One of the standards of practice is the use of the Functional Movement Screen. But is this a good predicative tool for determining return to play?
- Bardenett et al - Int J Sports Phy Ther 2015 - looked at the FMS as a predictive tool in high school athletes. Of the 167 high school athletes that were assessed during the pre-season, the results showed the FMS was good at recognizing asymmetry in the movements tested. But they found that the results were not a good at predicting injury.
- Dorrel et al - J Ath Train 2015 - performed a systematic review and meta-analysis of research from 1998 to 2014. What the results showed was that the FMS demonstrated low predictive validity for injury prediction and leading the authors to conclude that this should not be used for injury prediction.
- Bushman et al Am J Sports Med 2016 - looked at the FMS as a predictive tool in active male soldiers. Of the 2476 soldiers assessed, the FMS demonstrated low sensitivity and low positive predictive value. This lead the authors to conclude this could lead to misclassification of injury risk in military personnel. If they are assigned to hazardous duty as a result of this misclassification, it could potentially place the soldier at greater risk.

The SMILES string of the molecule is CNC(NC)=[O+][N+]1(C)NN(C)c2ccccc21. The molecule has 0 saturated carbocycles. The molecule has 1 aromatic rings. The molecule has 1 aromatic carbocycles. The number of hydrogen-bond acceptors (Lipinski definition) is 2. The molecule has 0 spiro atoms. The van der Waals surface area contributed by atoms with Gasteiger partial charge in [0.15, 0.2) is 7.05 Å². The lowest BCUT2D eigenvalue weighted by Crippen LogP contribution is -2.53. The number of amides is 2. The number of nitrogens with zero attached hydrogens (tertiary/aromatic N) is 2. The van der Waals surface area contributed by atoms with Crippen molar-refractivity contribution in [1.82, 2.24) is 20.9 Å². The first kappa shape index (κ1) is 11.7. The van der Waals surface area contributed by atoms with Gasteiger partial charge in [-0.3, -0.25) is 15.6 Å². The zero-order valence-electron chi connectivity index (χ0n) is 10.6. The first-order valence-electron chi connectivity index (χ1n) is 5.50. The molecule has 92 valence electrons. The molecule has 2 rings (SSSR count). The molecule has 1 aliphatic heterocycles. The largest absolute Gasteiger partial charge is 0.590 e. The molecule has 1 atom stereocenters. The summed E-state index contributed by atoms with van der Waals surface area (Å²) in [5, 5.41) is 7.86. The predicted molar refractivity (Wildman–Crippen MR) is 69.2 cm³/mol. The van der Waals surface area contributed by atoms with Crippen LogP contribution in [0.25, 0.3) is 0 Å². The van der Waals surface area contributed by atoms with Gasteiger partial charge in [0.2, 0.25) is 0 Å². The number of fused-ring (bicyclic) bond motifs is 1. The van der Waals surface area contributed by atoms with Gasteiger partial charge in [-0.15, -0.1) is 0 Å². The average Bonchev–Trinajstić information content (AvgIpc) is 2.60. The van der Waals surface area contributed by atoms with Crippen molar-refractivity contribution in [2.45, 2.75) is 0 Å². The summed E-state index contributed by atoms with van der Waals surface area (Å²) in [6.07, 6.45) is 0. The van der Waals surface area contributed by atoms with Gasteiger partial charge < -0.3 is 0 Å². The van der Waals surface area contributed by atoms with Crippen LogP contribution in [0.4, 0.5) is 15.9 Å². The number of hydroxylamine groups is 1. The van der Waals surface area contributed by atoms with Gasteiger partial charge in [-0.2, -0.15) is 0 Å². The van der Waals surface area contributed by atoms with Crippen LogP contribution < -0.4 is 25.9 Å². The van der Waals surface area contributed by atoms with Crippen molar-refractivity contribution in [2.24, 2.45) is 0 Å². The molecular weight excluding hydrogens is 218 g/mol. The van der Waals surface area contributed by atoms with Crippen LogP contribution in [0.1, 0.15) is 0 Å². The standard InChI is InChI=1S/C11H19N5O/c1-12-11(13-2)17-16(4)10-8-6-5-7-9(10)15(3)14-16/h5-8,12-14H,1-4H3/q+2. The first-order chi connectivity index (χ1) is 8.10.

- Wright et al Bri J Sports Med 2016 - in this clinical commentary based on the literature review showing a low sensitivity of 24% led the authors of this paper recommending that this should not be used for injury prediction or for making return to sport calls.
As we see a further blending of these types of technologies with the movement sciences is when we will really see an impact on both lower limb injury rates and improvements in athletic performance. Next week we will explore this a little more. For more information on this topic and more, make sure to follow us on twitter @ACL_Prevention or on Instagram @bjjpt_acl_guy.